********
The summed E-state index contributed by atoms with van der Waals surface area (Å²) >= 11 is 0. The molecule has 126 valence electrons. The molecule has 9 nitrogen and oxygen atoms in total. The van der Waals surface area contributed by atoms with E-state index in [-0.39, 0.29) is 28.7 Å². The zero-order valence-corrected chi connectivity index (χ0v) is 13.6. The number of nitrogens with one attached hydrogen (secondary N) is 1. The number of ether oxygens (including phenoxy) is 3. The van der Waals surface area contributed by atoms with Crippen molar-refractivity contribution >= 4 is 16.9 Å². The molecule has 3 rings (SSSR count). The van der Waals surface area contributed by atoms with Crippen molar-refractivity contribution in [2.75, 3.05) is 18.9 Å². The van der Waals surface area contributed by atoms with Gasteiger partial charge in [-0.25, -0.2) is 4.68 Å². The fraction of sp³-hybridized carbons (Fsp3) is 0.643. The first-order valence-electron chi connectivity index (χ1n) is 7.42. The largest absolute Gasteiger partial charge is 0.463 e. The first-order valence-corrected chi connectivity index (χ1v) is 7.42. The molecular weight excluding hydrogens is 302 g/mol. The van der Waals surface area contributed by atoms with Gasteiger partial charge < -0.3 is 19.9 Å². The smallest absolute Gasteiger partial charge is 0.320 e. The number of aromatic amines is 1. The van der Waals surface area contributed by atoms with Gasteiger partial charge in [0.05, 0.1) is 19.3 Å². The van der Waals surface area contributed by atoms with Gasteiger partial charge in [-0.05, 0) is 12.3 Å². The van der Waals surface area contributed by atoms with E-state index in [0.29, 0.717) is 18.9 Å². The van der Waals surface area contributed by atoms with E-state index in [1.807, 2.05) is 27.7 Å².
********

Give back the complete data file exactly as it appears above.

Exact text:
The summed E-state index contributed by atoms with van der Waals surface area (Å²) >= 11 is 0. The molecule has 126 valence electrons. The molecule has 9 nitrogen and oxygen atoms in total. The van der Waals surface area contributed by atoms with E-state index in [-0.39, 0.29) is 28.7 Å². The zero-order valence-corrected chi connectivity index (χ0v) is 13.6. The number of nitrogens with one attached hydrogen (secondary N) is 1. The number of ether oxygens (including phenoxy) is 3. The van der Waals surface area contributed by atoms with Crippen molar-refractivity contribution >= 4 is 16.9 Å². The molecule has 3 rings (SSSR count). The van der Waals surface area contributed by atoms with Crippen molar-refractivity contribution in [2.75, 3.05) is 18.9 Å². The van der Waals surface area contributed by atoms with Gasteiger partial charge in [-0.25, -0.2) is 4.68 Å². The fraction of sp³-hybridized carbons (Fsp3) is 0.643. The first-order valence-electron chi connectivity index (χ1n) is 7.42. The largest absolute Gasteiger partial charge is 0.463 e. The first-order valence-corrected chi connectivity index (χ1v) is 7.42. The molecular weight excluding hydrogens is 302 g/mol. The van der Waals surface area contributed by atoms with Gasteiger partial charge < -0.3 is 19.9 Å². The smallest absolute Gasteiger partial charge is 0.320 e. The number of aromatic amines is 1. The van der Waals surface area contributed by atoms with Gasteiger partial charge in [0.05, 0.1) is 19.3 Å². The van der Waals surface area contributed by atoms with Gasteiger partial charge in [-0.05, 0) is 12.3 Å². The van der Waals surface area contributed by atoms with E-state index in [0.29, 0.717) is 18.9 Å². The van der Waals surface area contributed by atoms with E-state index in [1.807, 2.05) is 27.7 Å².